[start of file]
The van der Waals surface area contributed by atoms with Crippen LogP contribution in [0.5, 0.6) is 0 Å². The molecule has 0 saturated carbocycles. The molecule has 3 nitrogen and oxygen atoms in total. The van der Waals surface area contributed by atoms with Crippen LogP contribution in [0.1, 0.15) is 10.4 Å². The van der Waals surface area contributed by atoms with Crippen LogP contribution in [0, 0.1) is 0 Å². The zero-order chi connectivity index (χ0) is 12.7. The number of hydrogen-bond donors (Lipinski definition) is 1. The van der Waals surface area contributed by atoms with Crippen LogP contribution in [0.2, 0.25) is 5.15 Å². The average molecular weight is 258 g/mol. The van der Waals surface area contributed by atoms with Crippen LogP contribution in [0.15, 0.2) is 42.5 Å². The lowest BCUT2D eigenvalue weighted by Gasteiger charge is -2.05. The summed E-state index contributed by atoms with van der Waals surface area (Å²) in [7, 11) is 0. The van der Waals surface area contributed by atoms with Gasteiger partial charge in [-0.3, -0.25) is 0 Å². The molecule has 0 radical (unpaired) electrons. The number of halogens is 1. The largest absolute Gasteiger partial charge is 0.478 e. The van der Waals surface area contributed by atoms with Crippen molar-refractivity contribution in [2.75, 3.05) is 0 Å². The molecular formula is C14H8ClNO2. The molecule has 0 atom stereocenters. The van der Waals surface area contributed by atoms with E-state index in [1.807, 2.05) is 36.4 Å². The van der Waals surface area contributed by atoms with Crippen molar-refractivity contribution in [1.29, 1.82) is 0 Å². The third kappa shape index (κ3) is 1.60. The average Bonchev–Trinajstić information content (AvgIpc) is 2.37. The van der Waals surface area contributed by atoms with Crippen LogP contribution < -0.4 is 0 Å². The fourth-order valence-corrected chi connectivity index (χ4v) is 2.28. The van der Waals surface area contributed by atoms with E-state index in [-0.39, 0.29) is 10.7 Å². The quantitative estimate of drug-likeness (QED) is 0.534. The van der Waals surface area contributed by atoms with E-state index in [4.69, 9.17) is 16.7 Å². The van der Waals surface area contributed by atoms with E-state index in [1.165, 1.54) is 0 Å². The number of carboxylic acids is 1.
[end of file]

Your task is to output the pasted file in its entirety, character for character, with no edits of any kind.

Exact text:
The van der Waals surface area contributed by atoms with Crippen LogP contribution in [0.5, 0.6) is 0 Å². The molecule has 0 saturated carbocycles. The molecule has 3 nitrogen and oxygen atoms in total. The van der Waals surface area contributed by atoms with Crippen LogP contribution in [0.1, 0.15) is 10.4 Å². The van der Waals surface area contributed by atoms with Crippen LogP contribution in [0, 0.1) is 0 Å². The zero-order chi connectivity index (χ0) is 12.7. The number of hydrogen-bond donors (Lipinski definition) is 1. The van der Waals surface area contributed by atoms with Crippen LogP contribution in [0.2, 0.25) is 5.15 Å². The average molecular weight is 258 g/mol. The van der Waals surface area contributed by atoms with Crippen LogP contribution in [0.15, 0.2) is 42.5 Å². The lowest BCUT2D eigenvalue weighted by Gasteiger charge is -2.05. The summed E-state index contributed by atoms with van der Waals surface area (Å²) in [7, 11) is 0. The van der Waals surface area contributed by atoms with Gasteiger partial charge in [-0.3, -0.25) is 0 Å². The molecule has 0 radical (unpaired) electrons. The number of halogens is 1. The largest absolute Gasteiger partial charge is 0.478 e. The van der Waals surface area contributed by atoms with Crippen molar-refractivity contribution in [2.75, 3.05) is 0 Å². The molecular formula is C14H8ClNO2. The molecule has 0 atom stereocenters. The van der Waals surface area contributed by atoms with E-state index in [1.807, 2.05) is 36.4 Å². The van der Waals surface area contributed by atoms with Crippen molar-refractivity contribution in [1.29, 1.82) is 0 Å². The third kappa shape index (κ3) is 1.60. The average Bonchev–Trinajstić information content (AvgIpc) is 2.37. The van der Waals surface area contributed by atoms with Crippen LogP contribution < -0.4 is 0 Å². The fourth-order valence-corrected chi connectivity index (χ4v) is 2.28. The van der Waals surface area contributed by atoms with E-state index in [-0.39, 0.29) is 10.7 Å². The quantitative estimate of drug-likeness (QED) is 0.534. The van der Waals surface area contributed by atoms with E-state index in [4.69, 9.17) is 16.7 Å². The van der Waals surface area contributed by atoms with E-state index in [1.165, 1.54) is 0 Å². The number of carboxylic acids is 1.